Would a "prudent man" invest in Merrill Lynch?

Discussion in 'Wall St. News' started by wilburbear, Sep 14, 2008.

  1. Yes, I was the one who called for Fuld to step down, when people were talking about "following him to the gates of hell." Today the media is calling for his head on a platter.

    New topic. Merrill Lynch is more highly leveraged than Lehman. If anyone you invest with provides Merrill with a "capital infusion", or continues to use them as a counterparty in financial transactions, you may want to consider legal action against them. MER's leverage problems, and it's declining financial condition are well known.
  2. By Warren Buffett criteria that he's listed, arguably none of the investment banks are a prudent investment. The reason is their opaque balance sheets and high leverage - you simply do not know your true exposure.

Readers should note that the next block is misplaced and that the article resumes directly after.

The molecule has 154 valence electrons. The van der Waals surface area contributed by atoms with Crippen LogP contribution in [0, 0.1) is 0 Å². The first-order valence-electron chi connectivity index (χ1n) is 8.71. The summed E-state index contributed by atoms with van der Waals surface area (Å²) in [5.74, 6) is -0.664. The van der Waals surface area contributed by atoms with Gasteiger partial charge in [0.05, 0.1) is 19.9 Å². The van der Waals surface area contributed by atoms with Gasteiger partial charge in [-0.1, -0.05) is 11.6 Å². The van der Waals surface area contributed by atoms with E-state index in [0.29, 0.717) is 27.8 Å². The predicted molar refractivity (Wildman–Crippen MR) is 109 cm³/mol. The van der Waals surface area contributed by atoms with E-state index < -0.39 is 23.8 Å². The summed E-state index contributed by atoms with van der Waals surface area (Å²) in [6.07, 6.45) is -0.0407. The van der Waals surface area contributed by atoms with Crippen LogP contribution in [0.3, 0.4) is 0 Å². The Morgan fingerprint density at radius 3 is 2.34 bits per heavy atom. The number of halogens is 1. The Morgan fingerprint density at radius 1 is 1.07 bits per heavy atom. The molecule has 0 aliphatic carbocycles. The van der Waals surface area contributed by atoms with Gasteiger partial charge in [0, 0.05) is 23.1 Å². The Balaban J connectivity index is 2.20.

Thus a truly conservative investor would not buy MER at any price.
  3. I posted this about an hour before it became known that BAC and MER may be in talks.

    BAC shareholders may want to consider legal action to prevent this move, unless this is a "takeunder" for less than MER's close on Friday. It is well-known that Paulson has asked major Wall Street players for funds to work out the current crisis. Arm-twisting is also going on. But why should BAC shareholders now be forced to throw good money after bad?

    It's admirable that Paulson no longer relies on the taxpayer to clean up the mess. But, he's just found a new, diverse group of voiceless people to pick on - big bank shareholders.